19. The user equipment of claim 16, wherein the DM pilot signal and the CQ pilot signal are distinguishable from pilot signals associated with other user equipment by an orthogonal code sequence corresponding to the user equipment.
20. The user equipment of claim 19, wherein the code sequence is a Zadoff-Chu sequence.
21. The user equipment of claim 16, wherein the number of symbols in the sub-frame is 14.
22. The user equipment of claim 16, wherein the transmitter is further configured to transmit the DM pilot signal in an OFDM symbol.
23. The user equipment of claim 16, wherein the transmitter is further configured to transmit the CQ pilot signal in an OFDM symbol.
Description
TECHNICAL FIELD

The present invention relates to wireless communication, and more specifically, to a method for allocating pilots to reduce channel estimation errors in a wireless communication system.

BACKGROUND ART

Third generation partnership project (3GPP) mobile communication systems based on a wideband code division multiple access (WCDMA) radio access technique are widely spread all over the world. High speed downlink packet access (HSDPA) that can be defined as a first evolutionary stage of WCDMA provides 3GPP with a wireless access technique that is highly competitive in the mid-term future. However, since requirements and expectations of users and service providers are continuously increased and developments of competing radio access techniques are continuously in progress, new technical evolutions in 3GPP are required to secure competitiveness in the future.

One of the systems being taken into consideration after the third generation is an orthogonal frequency division multiplexing (OFDM) system that can reduce the intersymbol interference effect with low complexity. The OFDM transforms serially inputted data symbols into N parallel data symbols and transmits the parallel data symbols with loaded on N sub-carriers separated from each other. The sub-carriers maintain orthogonality in terms of frequency. Each of orthogonal channels experiences mutually independent frequency selective fading, and the spaces between transmitted symbols become wider, and thus interference between the symbols can be minimized. Orthogonal frequency division multiple access (OFDMA) is a multiple access method that realizes a multiple-access by independently providing some of available sub-carriers to each user in a system that uses OFDM as a modulation method. The OFDMA provides frequency resources, which are referred to as sub-carriers, to each user, and each of the frequency resources are independently provided to a plurality of users, and thus the frequency resources are generally not overlapped with each other. As a result, the frequency resources are mutual-exclusively allocated to each user.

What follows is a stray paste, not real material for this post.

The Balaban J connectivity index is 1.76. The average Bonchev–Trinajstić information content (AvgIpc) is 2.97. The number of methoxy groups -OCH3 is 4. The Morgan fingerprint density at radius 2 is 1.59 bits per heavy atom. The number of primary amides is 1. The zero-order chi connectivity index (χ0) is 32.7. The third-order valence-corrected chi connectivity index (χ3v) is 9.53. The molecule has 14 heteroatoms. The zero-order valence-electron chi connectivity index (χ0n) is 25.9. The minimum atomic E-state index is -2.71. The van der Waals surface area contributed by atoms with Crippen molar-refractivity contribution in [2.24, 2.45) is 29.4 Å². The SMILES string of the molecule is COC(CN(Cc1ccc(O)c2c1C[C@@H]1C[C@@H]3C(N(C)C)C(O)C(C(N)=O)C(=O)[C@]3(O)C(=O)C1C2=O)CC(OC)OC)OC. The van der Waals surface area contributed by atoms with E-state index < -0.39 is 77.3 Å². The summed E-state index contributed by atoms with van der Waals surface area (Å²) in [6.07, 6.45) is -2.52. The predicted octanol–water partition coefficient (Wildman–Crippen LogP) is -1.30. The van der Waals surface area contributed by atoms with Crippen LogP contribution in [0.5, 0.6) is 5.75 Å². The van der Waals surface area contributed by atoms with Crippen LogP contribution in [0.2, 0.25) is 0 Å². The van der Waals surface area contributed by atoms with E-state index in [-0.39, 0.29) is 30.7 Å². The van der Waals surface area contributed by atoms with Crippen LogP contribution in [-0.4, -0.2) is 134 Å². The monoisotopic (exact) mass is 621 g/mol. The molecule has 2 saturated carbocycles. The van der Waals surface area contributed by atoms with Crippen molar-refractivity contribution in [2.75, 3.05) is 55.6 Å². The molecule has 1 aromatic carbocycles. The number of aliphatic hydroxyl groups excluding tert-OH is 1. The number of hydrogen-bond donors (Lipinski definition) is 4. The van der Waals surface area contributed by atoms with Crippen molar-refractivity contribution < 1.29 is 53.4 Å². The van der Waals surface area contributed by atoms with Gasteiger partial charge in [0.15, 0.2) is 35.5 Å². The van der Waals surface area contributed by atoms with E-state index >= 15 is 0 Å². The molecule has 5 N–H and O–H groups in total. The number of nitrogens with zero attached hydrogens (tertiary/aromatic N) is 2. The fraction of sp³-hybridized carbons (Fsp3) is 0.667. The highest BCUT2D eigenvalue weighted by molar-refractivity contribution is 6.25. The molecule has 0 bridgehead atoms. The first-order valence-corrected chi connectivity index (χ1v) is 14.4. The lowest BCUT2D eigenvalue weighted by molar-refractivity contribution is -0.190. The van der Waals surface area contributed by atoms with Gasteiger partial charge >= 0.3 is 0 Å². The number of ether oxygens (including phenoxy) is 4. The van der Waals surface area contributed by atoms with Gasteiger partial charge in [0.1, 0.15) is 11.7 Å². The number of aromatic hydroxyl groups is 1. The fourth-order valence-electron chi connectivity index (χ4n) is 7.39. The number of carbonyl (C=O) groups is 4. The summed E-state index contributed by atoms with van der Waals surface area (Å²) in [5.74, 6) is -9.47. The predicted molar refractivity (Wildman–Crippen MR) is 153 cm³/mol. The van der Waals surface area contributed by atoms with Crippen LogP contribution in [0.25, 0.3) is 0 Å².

One of the major problems of the OFDM/OFDMA is that peak amplitude of a transmission signal can be considerably higher than average amplitude. This peak-to-average power ratio (PAPR) problem is originated from the fact that an OFDM signal is the sum of N sinusoidal signals on sub-carriers different from each other. In order to save transmission power, it is needed to lower the PAPR.

One of the systems proposed to lower the PAPR is single carrier-frequency division multiple access (SC-FDMA). SC-FDMA is a type that combines frequency division multiple access (FDMA) with existing single carrier-frequency division equalization (SC-FDE) method. The SC-FDMA has a characteristic similar to that of the OFDMA in that signals are modulated and demodulated in a time domain and a frequency domain using discrete Fourier transform (DFT), but it is advantageous in saving transmission power since the PAPR of a transmission signal is low. Particularly, in connection with usage of a battery, it is advantageous for an uplink that connects a user equipment sensitive to transmission power to a base station.

In order to efficiently restore data at a receiver, channel information should be obtained. The channel information is used for modulating and demodulating the data or scheduling users. Generally, the channel information is obtained based on a pilot contained in a signal transmitted by a transmitter. However, an efficient pilot structure has been not widely known yet.

DISCLOSURE OF INVENTION Technical Problem An object of the invention is to provide a method for allocating pilots to increase system capacity. Technical Solution